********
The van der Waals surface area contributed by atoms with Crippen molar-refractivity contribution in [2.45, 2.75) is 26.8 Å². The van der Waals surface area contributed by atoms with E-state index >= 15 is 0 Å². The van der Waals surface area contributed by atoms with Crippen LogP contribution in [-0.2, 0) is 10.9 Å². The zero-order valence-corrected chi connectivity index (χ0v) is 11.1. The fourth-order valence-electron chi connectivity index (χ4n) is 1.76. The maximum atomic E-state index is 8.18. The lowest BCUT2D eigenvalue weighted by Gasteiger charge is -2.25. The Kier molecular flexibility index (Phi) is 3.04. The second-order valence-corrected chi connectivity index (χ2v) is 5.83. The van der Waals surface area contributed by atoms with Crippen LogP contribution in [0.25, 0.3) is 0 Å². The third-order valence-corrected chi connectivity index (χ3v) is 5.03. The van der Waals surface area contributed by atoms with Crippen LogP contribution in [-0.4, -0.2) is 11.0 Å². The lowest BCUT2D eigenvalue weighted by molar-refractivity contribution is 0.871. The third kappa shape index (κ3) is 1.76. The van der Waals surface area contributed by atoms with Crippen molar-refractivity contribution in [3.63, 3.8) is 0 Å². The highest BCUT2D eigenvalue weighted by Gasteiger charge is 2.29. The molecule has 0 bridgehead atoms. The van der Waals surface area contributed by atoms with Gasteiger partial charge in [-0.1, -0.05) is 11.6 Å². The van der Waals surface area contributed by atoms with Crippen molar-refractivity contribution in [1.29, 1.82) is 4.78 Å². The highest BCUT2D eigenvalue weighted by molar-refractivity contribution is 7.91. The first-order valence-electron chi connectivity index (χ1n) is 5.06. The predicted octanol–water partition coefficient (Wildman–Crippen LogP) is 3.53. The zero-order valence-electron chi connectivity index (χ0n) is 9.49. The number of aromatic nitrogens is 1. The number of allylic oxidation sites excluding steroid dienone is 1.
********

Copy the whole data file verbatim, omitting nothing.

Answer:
The van der Waals surface area contributed by atoms with Crippen molar-refractivity contribution in [2.45, 2.75) is 26.8 Å². The van der Waals surface area contributed by atoms with E-state index >= 15 is 0 Å². The van der Waals surface area contributed by atoms with Crippen LogP contribution in [-0.2, 0) is 10.9 Å². The zero-order valence-corrected chi connectivity index (χ0v) is 11.1. The fourth-order valence-electron chi connectivity index (χ4n) is 1.76. The maximum atomic E-state index is 8.18. The lowest BCUT2D eigenvalue weighted by Gasteiger charge is -2.25. The Kier molecular flexibility index (Phi) is 3.04. The second-order valence-corrected chi connectivity index (χ2v) is 5.83. The van der Waals surface area contributed by atoms with Crippen LogP contribution in [0.25, 0.3) is 0 Å². The third-order valence-corrected chi connectivity index (χ3v) is 5.03. The van der Waals surface area contributed by atoms with Crippen LogP contribution in [-0.4, -0.2) is 11.0 Å². The lowest BCUT2D eigenvalue weighted by molar-refractivity contribution is 0.871. The third kappa shape index (κ3) is 1.76. The van der Waals surface area contributed by atoms with Crippen molar-refractivity contribution in [3.63, 3.8) is 0 Å². The highest BCUT2D eigenvalue weighted by Gasteiger charge is 2.29. The molecule has 0 bridgehead atoms. The van der Waals surface area contributed by atoms with Gasteiger partial charge in [-0.1, -0.05) is 11.6 Å². The van der Waals surface area contributed by atoms with Crippen molar-refractivity contribution in [1.29, 1.82) is 4.78 Å². The highest BCUT2D eigenvalue weighted by molar-refractivity contribution is 7.91. The first-order valence-electron chi connectivity index (χ1n) is 5.06. The predicted octanol–water partition coefficient (Wildman–Crippen LogP) is 3.53. The zero-order valence-electron chi connectivity index (χ0n) is 9.49. The number of aromatic nitrogens is 1. The number of allylic oxidation sites excluding steroid dienone is 1.